The conference will take place over two days and will include both physical and virtual attendance options. We anticipate hosting several sessions of the conference as dedicated or hybrid virtual sessions designed to allow scholars who are not able to easily travel to Oregon the opportunity to participate in at least some of the discussions at the conference. However, not all of the physical sessions of the conference will be streamed virtually, so virtual attendance is likely to provide a much more limited array of attendance options than in-person attendance. Applicants must designate on their initial application whether they are available to attend in person or only remotely. The in-person conference will include face-to-face roundtable discussions on both days of the conference as well as several meals and extended breaks to allow for networking and informal discussions to take place between participants. We anticipate being able to workshop at least 24 papers in person, with several more offered in a virtual format.

Dates and deadlines:
  • Abstract submission deadline: June 30, 2023
  • Acceptance/rejection decisions back to authors: July 22, 2023
  • Registration (early bird) deadline: August 18, 2023 
  • Author/Discussant/Commenter final registration deadline: Sept. 16, 2023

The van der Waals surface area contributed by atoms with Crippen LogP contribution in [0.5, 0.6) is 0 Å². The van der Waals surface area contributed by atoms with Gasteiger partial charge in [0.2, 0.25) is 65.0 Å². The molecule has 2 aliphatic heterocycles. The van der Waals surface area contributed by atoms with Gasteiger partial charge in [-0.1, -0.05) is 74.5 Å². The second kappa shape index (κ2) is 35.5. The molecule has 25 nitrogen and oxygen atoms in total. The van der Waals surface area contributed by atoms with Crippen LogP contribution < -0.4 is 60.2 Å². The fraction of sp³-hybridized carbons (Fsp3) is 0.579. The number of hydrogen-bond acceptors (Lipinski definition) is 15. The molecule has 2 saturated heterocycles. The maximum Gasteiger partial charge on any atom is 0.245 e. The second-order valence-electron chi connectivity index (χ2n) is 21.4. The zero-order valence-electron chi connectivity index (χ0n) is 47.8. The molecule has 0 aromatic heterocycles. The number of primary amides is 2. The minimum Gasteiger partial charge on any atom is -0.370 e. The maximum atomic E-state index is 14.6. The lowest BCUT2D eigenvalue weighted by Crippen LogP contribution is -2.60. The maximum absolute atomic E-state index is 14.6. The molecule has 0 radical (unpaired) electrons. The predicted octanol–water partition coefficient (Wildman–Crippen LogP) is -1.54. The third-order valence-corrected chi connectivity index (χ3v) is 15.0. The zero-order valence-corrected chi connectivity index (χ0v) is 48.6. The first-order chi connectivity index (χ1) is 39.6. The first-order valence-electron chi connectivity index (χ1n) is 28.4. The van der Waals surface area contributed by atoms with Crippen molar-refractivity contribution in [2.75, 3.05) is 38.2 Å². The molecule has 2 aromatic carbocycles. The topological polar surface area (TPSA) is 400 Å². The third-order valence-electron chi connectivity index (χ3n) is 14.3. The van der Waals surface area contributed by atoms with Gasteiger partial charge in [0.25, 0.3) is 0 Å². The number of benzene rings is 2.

• Full drafts of accepted papers due: Sept. 16, 2023 (full drafts not submitted by this date will be withdrawn from the program)*
  • Conference dates: October 12-13, 2023

*Important note about full drafts: Proposals will be accepted on the basis of abstracts, but full drafts of accepted papers must be submitted in time for discussants and other participants to read and prepare comments as noted below. If authors of accepted abstracts do not submit a full draft paper by the Sept. 16 deadline, their paper will be removed from the program and will not be workshopped at the conference.

Submission instructions:

Authors should submit an abstract as part of their application to have their research workshopped at the conference. Your abstracts should be in English and be between 500 and 700 words. You should clearly and concisely link your ideas and research to existing scholarly literature (and fully reference cited literature in a references section following your abstract). Abstracts should identify the theories, concepts, methods, and conclusions of your paper, and should also demonstrate your awareness and understanding of the existing relevant literature and explain how your work relates to, informs, or diverges from the existing body of knowledge. If you wish to cite your own work in your abstract, you should refer to your work in the third person – for example, “As Newell and Reeves (2023) argued,” instead of something like “in our prior work….”

Note: Abstracts which reveal the identity of the author(s), are not accompanied by full references to prior work (those cited in the abstract), or which are significantly below 500 words or above 700 words will be rejected without review.

Finally, please remember that substantially completed full drafts (which need not be polished but should be complete enough for meaningful discussion and feedback during the conference) will be required for all accepted proposals.

Please indicate in your abstract/application whether you anticipate being available to attend the conference in person or whether you intend to participate remotely. (Note that there will be more limited opportunities for remote participation.)

You should submit your abstracts through EasyChair (link: